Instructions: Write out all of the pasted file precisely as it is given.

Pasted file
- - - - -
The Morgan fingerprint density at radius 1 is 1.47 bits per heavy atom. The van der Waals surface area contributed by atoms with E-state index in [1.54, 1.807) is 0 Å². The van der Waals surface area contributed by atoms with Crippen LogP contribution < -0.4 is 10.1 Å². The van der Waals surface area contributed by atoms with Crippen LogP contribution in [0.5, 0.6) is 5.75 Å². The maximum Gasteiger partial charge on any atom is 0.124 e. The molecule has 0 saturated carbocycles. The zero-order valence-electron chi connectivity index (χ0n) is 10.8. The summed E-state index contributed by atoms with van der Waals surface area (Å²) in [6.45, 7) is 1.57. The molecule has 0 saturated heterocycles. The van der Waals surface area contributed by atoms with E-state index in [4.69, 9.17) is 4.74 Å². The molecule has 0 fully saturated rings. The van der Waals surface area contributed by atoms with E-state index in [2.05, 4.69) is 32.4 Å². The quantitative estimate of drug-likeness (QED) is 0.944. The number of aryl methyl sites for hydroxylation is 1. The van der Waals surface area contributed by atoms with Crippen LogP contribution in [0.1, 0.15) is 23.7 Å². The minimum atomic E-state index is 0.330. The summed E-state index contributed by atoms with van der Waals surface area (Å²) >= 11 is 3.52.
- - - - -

The Morgan fingerprint density at radius 1 is 1.47 bits per heavy atom. The van der Waals surface area contributed by atoms with E-state index in [1.54, 1.807) is 0 Å². The van der Waals surface area contributed by atoms with Crippen LogP contribution < -0.4 is 10.1 Å². The van der Waals surface area contributed by atoms with Crippen LogP contribution in [0.5, 0.6) is 5.75 Å². The maximum Gasteiger partial charge on any atom is 0.124 e. The molecule has 0 saturated carbocycles. The zero-order valence-electron chi connectivity index (χ0n) is 10.8. The summed E-state index contributed by atoms with van der Waals surface area (Å²) in [6.45, 7) is 1.57. The molecule has 0 saturated heterocycles. The van der Waals surface area contributed by atoms with E-state index in [4.69, 9.17) is 4.74 Å². The molecule has 0 fully saturated rings. The van der Waals surface area contributed by atoms with E-state index in [2.05, 4.69) is 32.4 Å². The quantitative estimate of drug-likeness (QED) is 0.944. The number of aryl methyl sites for hydroxylation is 1. The van der Waals surface area contributed by atoms with Crippen LogP contribution in [0.1, 0.15) is 23.7 Å². The minimum atomic E-state index is 0.330. The summed E-state index contributed by atoms with van der Waals surface area (Å²) >= 11 is 3.52.